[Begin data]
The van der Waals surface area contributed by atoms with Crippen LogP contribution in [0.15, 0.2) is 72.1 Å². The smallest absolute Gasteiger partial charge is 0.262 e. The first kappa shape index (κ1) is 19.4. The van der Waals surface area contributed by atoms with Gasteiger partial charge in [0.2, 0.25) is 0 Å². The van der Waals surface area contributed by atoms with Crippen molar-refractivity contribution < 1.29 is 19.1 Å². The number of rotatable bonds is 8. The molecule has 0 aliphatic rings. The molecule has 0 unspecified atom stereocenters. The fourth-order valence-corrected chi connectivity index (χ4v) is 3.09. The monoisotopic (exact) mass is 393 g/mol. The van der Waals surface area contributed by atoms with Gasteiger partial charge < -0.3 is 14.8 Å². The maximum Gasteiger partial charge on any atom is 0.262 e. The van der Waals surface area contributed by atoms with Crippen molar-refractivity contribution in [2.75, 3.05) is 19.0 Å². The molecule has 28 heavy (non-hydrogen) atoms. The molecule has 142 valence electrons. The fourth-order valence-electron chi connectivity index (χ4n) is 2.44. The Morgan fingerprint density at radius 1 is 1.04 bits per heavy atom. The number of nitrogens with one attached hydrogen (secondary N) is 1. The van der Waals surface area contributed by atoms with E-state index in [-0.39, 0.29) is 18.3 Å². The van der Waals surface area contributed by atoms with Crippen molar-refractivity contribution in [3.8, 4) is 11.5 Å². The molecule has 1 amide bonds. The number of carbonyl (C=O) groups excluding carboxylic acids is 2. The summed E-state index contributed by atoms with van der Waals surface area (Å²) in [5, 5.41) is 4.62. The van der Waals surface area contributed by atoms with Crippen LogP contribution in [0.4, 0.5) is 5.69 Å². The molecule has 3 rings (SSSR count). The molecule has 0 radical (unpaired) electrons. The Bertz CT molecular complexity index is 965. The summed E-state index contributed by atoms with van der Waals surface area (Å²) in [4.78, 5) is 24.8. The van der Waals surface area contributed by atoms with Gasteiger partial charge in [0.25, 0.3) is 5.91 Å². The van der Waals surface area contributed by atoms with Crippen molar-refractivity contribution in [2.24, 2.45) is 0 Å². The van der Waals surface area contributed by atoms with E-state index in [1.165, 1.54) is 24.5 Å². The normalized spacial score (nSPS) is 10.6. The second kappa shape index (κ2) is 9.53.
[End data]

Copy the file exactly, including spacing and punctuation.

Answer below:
The van der Waals surface area contributed by atoms with Crippen LogP contribution in [0.15, 0.2) is 72.1 Å². The smallest absolute Gasteiger partial charge is 0.262 e. The first kappa shape index (κ1) is 19.4. The van der Waals surface area contributed by atoms with Gasteiger partial charge in [0.2, 0.25) is 0 Å². The van der Waals surface area contributed by atoms with Crippen molar-refractivity contribution < 1.29 is 19.1 Å². The number of rotatable bonds is 8. The molecule has 0 aliphatic rings. The molecule has 0 unspecified atom stereocenters. The fourth-order valence-corrected chi connectivity index (χ4v) is 3.09. The monoisotopic (exact) mass is 393 g/mol. The van der Waals surface area contributed by atoms with Gasteiger partial charge < -0.3 is 14.8 Å². The maximum Gasteiger partial charge on any atom is 0.262 e. The van der Waals surface area contributed by atoms with Crippen molar-refractivity contribution in [2.75, 3.05) is 19.0 Å². The molecule has 28 heavy (non-hydrogen) atoms. The molecule has 142 valence electrons. The fourth-order valence-electron chi connectivity index (χ4n) is 2.44. The Morgan fingerprint density at radius 1 is 1.04 bits per heavy atom. The number of nitrogens with one attached hydrogen (secondary N) is 1. The van der Waals surface area contributed by atoms with E-state index in [-0.39, 0.29) is 18.3 Å². The van der Waals surface area contributed by atoms with Crippen molar-refractivity contribution in [3.8, 4) is 11.5 Å². The molecule has 1 amide bonds. The number of carbonyl (C=O) groups excluding carboxylic acids is 2. The summed E-state index contributed by atoms with van der Waals surface area (Å²) in [5, 5.41) is 4.62. The van der Waals surface area contributed by atoms with Crippen LogP contribution in [0.4, 0.5) is 5.69 Å². The molecule has 3 rings (SSSR count). The molecule has 0 radical (unpaired) electrons. The Bertz CT molecular complexity index is 965. The summed E-state index contributed by atoms with van der Waals surface area (Å²) in [4.78, 5) is 24.8. The van der Waals surface area contributed by atoms with Gasteiger partial charge in [0.25, 0.3) is 5.91 Å². The van der Waals surface area contributed by atoms with Crippen molar-refractivity contribution in [2.24, 2.45) is 0 Å². The van der Waals surface area contributed by atoms with E-state index in [1.165, 1.54) is 24.5 Å². The normalized spacial score (nSPS) is 10.6. The second kappa shape index (κ2) is 9.53.